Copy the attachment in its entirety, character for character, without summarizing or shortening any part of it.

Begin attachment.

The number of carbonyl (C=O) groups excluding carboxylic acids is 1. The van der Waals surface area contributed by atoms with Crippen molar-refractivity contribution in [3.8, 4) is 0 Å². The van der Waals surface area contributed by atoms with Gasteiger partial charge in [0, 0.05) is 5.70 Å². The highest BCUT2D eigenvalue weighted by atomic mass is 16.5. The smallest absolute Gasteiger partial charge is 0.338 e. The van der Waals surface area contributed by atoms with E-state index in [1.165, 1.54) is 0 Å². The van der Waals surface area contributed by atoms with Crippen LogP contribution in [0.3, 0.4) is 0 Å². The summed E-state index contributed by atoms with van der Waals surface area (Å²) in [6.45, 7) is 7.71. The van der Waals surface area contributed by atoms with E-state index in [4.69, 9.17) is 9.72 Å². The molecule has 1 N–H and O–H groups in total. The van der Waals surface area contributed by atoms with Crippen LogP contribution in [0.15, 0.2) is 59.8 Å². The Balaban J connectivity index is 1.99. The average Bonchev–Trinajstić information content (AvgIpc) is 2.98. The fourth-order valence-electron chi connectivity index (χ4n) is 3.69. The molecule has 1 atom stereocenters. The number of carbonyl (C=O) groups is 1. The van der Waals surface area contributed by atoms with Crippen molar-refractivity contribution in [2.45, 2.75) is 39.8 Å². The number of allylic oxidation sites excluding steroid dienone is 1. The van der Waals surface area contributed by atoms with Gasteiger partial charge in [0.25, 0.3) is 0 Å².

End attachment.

The number of carbonyl (C=O) groups excluding carboxylic acids is 1. The van der Waals surface area contributed by atoms with Crippen molar-refractivity contribution in [3.8, 4) is 0 Å². The van der Waals surface area contributed by atoms with Gasteiger partial charge in [0, 0.05) is 5.70 Å². The highest BCUT2D eigenvalue weighted by atomic mass is 16.5. The smallest absolute Gasteiger partial charge is 0.338 e. The van der Waals surface area contributed by atoms with E-state index in [1.165, 1.54) is 0 Å². The van der Waals surface area contributed by atoms with Crippen LogP contribution in [0.3, 0.4) is 0 Å². The summed E-state index contributed by atoms with van der Waals surface area (Å²) in [6.45, 7) is 7.71. The van der Waals surface area contributed by atoms with E-state index in [4.69, 9.17) is 9.72 Å². The molecule has 1 N–H and O–H groups in total. The van der Waals surface area contributed by atoms with Crippen LogP contribution in [0.15, 0.2) is 59.8 Å². The Balaban J connectivity index is 1.99. The average Bonchev–Trinajstić information content (AvgIpc) is 2.98. The fourth-order valence-electron chi connectivity index (χ4n) is 3.69. The molecule has 1 atom stereocenters. The number of carbonyl (C=O) groups is 1. The van der Waals surface area contributed by atoms with Crippen molar-refractivity contribution in [2.45, 2.75) is 39.8 Å². The number of allylic oxidation sites excluding steroid dienone is 1. The van der Waals surface area contributed by atoms with Gasteiger partial charge in [0.25, 0.3) is 0 Å².